• Asset Classes and Allocation Weighting: Employees reading through a list of investment funds will have little idea how to map the selections to the service of specific portfolio objectives. “U.S. Equities” is not an asset class – that category requires further parsing into large cap, small cap, value versus growth etc. Emerging markets equities are not the same thing as “non-U.S. equities”. Fixed income consists of multiple exposure considerations. Employees do not need to be experts on these topics, but they need enough knowledge to understand the very important implications they have for their asset choices.
  • Good Investment Habits: Employees need to understand how to make their contribution dollars go farther, and to avoid the pitfalls so many inexperienced investors fall into. A disciplined long-term investment approach includes periodic rebalancing (a rebalancing mechanism should be a specific investment service the Capital Markets Access competency offers), gradual asset class re-weighting (in line with changing time horizons etc.), understanding the emotional/behavioral element of investing (systemic behavioral mistakes) and simple tools the employees can employ on an ongoing basis to stay on top of their retirement prospects.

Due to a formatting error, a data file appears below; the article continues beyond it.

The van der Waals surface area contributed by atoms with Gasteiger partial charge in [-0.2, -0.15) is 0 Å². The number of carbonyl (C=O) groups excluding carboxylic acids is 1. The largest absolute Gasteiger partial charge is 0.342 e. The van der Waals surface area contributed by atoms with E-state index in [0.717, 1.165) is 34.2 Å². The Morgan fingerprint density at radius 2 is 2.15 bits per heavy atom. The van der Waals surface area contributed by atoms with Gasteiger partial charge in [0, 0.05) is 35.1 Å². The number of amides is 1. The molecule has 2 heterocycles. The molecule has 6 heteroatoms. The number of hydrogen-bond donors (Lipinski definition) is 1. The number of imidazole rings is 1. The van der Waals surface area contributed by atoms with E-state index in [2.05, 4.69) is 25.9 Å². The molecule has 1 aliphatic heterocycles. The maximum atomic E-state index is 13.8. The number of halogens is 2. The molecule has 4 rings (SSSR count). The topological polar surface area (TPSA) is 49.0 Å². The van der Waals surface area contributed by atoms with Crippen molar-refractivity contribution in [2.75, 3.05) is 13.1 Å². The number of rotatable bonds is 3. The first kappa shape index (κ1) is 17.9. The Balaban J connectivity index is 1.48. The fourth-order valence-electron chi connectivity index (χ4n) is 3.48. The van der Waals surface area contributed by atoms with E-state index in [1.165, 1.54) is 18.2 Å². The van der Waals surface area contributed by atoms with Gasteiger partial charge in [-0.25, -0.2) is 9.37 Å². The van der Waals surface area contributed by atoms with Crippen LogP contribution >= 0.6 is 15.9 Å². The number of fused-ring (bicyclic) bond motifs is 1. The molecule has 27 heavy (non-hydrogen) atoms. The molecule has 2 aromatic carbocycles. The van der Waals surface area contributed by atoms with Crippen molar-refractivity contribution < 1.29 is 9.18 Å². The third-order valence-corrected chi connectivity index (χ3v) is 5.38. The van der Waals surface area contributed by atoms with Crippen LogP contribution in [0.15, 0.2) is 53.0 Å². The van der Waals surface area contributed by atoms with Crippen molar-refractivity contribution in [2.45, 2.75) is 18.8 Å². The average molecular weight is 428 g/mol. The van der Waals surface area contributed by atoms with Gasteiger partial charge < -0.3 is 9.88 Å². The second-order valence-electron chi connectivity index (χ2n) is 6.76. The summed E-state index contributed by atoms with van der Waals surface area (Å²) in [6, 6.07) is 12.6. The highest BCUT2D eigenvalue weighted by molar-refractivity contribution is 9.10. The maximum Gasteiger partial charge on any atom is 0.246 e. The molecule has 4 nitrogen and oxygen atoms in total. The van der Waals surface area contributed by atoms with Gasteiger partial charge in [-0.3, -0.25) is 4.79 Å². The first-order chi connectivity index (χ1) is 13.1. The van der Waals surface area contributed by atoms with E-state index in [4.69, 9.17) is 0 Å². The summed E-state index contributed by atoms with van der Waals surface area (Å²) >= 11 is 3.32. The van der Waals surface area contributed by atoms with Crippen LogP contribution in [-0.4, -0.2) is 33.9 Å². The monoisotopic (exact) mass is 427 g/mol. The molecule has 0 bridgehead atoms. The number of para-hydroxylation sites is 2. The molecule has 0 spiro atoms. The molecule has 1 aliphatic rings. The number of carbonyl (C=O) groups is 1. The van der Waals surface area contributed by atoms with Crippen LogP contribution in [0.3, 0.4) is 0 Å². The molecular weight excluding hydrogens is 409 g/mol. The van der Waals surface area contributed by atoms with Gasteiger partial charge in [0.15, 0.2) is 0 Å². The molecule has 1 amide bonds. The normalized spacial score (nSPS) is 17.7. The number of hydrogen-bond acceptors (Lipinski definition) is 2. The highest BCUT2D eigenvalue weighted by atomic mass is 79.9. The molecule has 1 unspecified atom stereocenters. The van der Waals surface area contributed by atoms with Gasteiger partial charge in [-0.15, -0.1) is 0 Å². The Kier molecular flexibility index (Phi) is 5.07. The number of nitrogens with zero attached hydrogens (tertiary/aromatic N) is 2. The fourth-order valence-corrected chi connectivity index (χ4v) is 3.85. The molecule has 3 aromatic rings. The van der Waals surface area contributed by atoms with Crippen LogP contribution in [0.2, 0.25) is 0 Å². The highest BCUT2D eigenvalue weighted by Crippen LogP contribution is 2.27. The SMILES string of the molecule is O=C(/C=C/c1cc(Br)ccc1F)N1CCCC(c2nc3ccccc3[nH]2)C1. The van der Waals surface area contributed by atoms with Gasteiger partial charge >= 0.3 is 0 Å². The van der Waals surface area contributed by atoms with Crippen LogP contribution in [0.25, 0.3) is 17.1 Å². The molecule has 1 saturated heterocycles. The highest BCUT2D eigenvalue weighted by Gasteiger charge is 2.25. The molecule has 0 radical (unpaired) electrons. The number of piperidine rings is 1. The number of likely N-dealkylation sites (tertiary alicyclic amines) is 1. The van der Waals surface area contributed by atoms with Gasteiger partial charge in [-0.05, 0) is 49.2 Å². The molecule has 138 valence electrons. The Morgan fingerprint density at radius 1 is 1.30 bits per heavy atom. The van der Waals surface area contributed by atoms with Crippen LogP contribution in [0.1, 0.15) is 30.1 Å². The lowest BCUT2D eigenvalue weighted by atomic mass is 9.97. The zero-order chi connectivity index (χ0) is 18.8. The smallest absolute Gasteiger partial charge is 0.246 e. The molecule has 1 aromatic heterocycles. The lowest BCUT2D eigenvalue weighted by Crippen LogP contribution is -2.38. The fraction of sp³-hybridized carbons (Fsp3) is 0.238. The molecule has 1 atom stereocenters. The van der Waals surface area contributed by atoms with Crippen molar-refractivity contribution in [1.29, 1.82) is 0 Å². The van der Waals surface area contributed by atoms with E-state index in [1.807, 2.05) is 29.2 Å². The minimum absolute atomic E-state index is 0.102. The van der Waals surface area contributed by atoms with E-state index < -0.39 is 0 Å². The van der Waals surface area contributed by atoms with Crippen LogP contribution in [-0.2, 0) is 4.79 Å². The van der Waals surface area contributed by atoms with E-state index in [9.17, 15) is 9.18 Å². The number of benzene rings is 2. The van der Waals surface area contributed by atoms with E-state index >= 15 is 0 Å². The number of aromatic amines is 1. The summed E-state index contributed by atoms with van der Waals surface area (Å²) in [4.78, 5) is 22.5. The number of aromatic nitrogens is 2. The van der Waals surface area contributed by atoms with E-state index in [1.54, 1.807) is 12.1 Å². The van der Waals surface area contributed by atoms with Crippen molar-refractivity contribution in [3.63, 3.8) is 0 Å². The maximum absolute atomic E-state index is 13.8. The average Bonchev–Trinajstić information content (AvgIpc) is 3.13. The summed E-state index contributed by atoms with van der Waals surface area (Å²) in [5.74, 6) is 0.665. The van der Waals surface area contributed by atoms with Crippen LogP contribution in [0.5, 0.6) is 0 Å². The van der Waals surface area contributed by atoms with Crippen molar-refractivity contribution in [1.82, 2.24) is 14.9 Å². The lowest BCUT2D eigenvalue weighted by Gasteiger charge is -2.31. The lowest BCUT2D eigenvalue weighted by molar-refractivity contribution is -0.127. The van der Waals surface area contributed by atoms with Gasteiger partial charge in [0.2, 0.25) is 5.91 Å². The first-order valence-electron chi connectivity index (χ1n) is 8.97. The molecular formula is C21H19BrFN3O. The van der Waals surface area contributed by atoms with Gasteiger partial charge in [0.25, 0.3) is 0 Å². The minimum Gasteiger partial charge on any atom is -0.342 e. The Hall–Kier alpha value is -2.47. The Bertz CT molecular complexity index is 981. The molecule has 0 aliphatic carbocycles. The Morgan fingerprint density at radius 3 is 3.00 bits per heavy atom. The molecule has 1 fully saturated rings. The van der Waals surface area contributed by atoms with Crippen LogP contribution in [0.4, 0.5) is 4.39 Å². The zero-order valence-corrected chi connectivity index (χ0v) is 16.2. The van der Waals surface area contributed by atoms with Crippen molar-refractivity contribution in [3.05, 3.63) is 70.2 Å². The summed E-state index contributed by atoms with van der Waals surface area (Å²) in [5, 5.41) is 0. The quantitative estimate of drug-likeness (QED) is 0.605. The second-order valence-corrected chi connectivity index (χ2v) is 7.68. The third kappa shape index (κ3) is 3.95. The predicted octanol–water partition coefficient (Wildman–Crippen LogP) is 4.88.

For a plan sponsor, a high quality employee education program is potentially the key, not just to improving the value of the plan in the employees’ eyes, but to directly reducing one major stress factor in their lives and giving them a feeling of empowerment over their financial futures. The rewards to a business owner can be immeasurable.

Measuring Operational Effectiveness

Is there a relatively quick and transparent metric plan sponsors can use to assess the operational effectiveness of their current plans and thus evaluate the level of urgency for taking action? Here are three relatively straightforward ways to take stock of the current situation:

  1.  What is the current plan participation rate? A healthy rate would be somewhere in the 80% - 90% range. Less than 65% participation is a sign of a fundamental problem – employees are not using the plan in a meaningful way and are probably ill-informed about its benefits and importance to them. Bear in mind the many statistics out there showing that a vast many people fail to save adequately for retirement even as they head into their 40s and 50s – the beginning of the critical savings years.
  2. How much income are plan participants contributing each month – i.e. what is the plan’s average deferral rate? This is a separate metric from the participation rate. Often it will be driven by the employer’s matching policy (and a plan sponsor needs to have clear guidelines for its matching commitments in place). But as a matter of course a plan sponsor should be concerned if the average deferral rate is less than 4%.